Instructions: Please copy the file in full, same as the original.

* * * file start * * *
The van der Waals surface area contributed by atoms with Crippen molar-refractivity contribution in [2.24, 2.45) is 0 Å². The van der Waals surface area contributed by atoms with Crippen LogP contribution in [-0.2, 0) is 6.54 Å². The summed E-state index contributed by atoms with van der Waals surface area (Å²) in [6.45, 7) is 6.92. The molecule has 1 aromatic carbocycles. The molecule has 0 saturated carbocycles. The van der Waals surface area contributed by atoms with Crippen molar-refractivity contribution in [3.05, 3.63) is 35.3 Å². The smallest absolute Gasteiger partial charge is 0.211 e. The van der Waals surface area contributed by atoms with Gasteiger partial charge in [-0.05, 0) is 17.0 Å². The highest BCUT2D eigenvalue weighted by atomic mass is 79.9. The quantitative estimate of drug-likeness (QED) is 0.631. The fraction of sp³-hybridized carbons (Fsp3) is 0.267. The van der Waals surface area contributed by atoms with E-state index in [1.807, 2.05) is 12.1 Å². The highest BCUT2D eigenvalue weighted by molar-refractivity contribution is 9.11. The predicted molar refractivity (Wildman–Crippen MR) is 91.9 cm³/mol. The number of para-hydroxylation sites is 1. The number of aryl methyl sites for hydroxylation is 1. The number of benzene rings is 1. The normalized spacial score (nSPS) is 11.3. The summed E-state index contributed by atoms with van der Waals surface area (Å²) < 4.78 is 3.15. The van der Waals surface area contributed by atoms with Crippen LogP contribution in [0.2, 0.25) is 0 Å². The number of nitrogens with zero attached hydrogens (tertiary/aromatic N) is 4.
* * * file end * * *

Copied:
The van der Waals surface area contributed by atoms with Crippen molar-refractivity contribution in [2.24, 2.45) is 0 Å². The van der Waals surface area contributed by atoms with Crippen LogP contribution in [-0.2, 0) is 6.54 Å². The summed E-state index contributed by atoms with van der Waals surface area (Å²) in [6.45, 7) is 6.92. The molecule has 1 aromatic carbocycles. The molecule has 0 saturated carbocycles. The van der Waals surface area contributed by atoms with Crippen molar-refractivity contribution in [3.05, 3.63) is 35.3 Å². The smallest absolute Gasteiger partial charge is 0.211 e. The van der Waals surface area contributed by atoms with Gasteiger partial charge in [-0.05, 0) is 17.0 Å². The highest BCUT2D eigenvalue weighted by atomic mass is 79.9. The quantitative estimate of drug-likeness (QED) is 0.631. The fraction of sp³-hybridized carbons (Fsp3) is 0.267. The van der Waals surface area contributed by atoms with E-state index in [1.807, 2.05) is 12.1 Å². The highest BCUT2D eigenvalue weighted by molar-refractivity contribution is 9.11. The predicted molar refractivity (Wildman–Crippen MR) is 91.9 cm³/mol. The number of para-hydroxylation sites is 1. The number of aryl methyl sites for hydroxylation is 1. The number of benzene rings is 1. The normalized spacial score (nSPS) is 11.3. The summed E-state index contributed by atoms with van der Waals surface area (Å²) < 4.78 is 3.15. The van der Waals surface area contributed by atoms with Crippen LogP contribution in [0.2, 0.25) is 0 Å². The number of nitrogens with zero attached hydrogens (tertiary/aromatic N) is 4.